Nokia Debt Ratings Downgraded on NSN Buyout Deal
Published on: 7th Jul 2013
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Standard & Poor's Ratings Services has lowered Nokia's long term debt rating to 'B ' from 'BB ' and affirmed its 'B' short term corporate credit rating. The outlook is stable.
The rating action reflects Nokia's acquisition of the 50% stake in Nokia Siemens Networks (NSN) from Siemens for EUR1.7 billion, making Nokia the 100% owner. Nokia's strong balance sheet, which S&P views as an offsetting factor to Nokia's cash burn and supportive to the rating, will weaken following the acquisition. The debt ratings agency also factors in the company's estimate cash burn of EUR300 million-EUR800 million during the second quarter of 2013.
The ratings reflect their revised assessment of Nokia's financial risk profile assessment to "aggressive" from "significant." They continue to assess its business risk profile as "weak."
S&P said that it understands that the deal could close in the third quarter of 2013, subject to regulatory approval. As Nokia was already fully consolidating NSN, the transaction will have no positive impact on Nokia's reported profitability or cash flow measures, but it will weaken its net cash position. S&P has lowered it estimate of Nokia's net cash to EUR1.3 billion or above at end-2013 from EUR3 billion or above previously.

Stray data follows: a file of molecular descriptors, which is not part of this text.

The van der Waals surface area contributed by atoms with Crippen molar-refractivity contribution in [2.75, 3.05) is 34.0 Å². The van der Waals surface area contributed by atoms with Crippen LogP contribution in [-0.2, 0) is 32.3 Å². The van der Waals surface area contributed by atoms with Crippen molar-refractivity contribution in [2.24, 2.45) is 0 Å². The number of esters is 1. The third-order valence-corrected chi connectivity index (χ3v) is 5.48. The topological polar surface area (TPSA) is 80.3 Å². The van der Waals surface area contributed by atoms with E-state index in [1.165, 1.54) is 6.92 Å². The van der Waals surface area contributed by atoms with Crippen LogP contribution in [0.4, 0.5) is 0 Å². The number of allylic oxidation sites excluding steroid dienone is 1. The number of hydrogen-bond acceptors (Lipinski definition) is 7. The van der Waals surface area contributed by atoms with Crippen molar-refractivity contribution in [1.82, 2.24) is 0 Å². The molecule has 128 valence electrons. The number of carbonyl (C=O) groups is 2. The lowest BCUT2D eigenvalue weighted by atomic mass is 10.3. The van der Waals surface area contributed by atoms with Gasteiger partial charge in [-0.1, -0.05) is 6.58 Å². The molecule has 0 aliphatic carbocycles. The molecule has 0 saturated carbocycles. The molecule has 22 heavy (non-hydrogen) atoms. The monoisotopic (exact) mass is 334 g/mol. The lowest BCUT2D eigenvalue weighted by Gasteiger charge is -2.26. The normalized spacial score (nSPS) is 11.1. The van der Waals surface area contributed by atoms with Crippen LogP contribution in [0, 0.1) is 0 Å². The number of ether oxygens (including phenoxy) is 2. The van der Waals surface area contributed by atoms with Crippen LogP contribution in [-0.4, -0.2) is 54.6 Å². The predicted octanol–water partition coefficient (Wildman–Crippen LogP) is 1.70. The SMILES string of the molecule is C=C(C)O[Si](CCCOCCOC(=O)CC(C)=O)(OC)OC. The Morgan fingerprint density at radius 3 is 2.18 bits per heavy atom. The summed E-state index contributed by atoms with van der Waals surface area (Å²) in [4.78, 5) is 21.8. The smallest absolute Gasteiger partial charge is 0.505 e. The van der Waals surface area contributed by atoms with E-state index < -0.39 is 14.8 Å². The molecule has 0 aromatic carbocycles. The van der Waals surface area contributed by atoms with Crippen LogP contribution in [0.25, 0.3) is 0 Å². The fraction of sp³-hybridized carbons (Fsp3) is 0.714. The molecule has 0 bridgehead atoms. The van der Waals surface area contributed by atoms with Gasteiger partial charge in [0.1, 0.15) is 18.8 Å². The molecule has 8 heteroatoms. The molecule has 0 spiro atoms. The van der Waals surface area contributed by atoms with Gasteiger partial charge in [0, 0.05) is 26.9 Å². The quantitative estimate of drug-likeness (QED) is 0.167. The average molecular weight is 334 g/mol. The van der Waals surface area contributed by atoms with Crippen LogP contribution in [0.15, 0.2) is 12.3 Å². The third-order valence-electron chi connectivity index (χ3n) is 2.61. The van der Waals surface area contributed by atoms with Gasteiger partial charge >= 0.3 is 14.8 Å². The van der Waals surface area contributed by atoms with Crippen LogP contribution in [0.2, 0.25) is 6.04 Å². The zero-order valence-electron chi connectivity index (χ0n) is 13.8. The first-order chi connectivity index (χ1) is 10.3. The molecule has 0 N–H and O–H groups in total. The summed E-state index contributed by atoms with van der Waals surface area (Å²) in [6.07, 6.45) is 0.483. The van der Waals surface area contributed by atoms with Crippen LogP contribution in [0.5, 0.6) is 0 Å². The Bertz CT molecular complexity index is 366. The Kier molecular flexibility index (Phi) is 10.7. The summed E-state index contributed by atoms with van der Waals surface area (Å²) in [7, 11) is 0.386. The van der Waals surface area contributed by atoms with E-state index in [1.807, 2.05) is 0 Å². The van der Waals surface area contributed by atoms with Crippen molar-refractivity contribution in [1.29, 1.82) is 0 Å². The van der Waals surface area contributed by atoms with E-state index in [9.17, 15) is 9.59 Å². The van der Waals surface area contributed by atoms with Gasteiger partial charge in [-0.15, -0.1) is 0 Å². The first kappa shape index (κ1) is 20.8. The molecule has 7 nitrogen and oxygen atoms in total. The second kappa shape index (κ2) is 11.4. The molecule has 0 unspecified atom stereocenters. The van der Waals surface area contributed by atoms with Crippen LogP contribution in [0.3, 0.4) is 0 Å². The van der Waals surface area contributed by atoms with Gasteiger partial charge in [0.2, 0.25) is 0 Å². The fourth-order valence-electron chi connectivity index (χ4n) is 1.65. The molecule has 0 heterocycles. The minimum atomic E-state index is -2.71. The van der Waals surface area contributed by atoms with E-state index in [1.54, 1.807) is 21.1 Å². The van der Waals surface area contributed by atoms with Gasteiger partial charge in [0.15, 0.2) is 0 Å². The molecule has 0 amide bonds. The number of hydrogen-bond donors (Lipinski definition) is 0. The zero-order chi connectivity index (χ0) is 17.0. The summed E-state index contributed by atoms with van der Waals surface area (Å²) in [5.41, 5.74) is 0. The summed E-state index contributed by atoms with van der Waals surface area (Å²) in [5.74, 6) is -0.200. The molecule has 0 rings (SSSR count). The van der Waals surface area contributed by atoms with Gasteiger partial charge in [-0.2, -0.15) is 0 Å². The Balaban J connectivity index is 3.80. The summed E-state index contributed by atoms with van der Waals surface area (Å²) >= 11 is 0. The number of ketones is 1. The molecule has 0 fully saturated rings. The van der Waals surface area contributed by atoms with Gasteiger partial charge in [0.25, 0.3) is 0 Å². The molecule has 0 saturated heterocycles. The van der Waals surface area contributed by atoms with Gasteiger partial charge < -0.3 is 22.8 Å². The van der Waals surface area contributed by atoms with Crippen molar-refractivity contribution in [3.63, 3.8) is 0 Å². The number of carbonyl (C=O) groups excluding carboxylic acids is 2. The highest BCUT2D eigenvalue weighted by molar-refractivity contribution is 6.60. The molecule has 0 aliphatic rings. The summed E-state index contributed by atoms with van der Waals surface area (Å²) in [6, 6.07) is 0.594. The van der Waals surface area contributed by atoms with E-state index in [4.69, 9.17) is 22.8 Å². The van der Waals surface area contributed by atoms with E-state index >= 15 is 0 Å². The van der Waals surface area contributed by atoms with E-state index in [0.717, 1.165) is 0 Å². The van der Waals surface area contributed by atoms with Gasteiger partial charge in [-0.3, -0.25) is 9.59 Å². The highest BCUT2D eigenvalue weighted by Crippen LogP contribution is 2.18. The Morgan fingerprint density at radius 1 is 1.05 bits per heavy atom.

The ratings agency continues to think free operating cash flow (FOCF) will be negative in the second half of 2013 and for the full year, including the cash restructuring outlays after Nokia reported cash burn of at least €300 million during the second quarter. They also continue to be concerned about Nokia's ability to sustainably generate positive FOCF--especially in its Devices & Services (D&S) division, given the low visibility on revenues and margins and its small market share in smartphones. Finally, they also think NSN's FOCF could fluctuate, notably because of marked swings in working capital. So, they think Nokia may struggle to return to positive free cash generation in 2014.
The stable outlook reflects its expectation that Nokia will maintain a strong net cash position over the next 12 months, despite our anticipation of negative FOCF.
S&P could raise the ratings if FOCF gradually and sustainably became positive. They think this will require Nokia's market share in the smartphone segment to increase and adjusted consolidated EBITDA margin to return durably to positive territory.
They could lower the ratings if Nokia failed to gain smartphone market share, leading to continuing negative FOCF prospects in 2014 and beyond. This would further reduce Nokia's net cash position.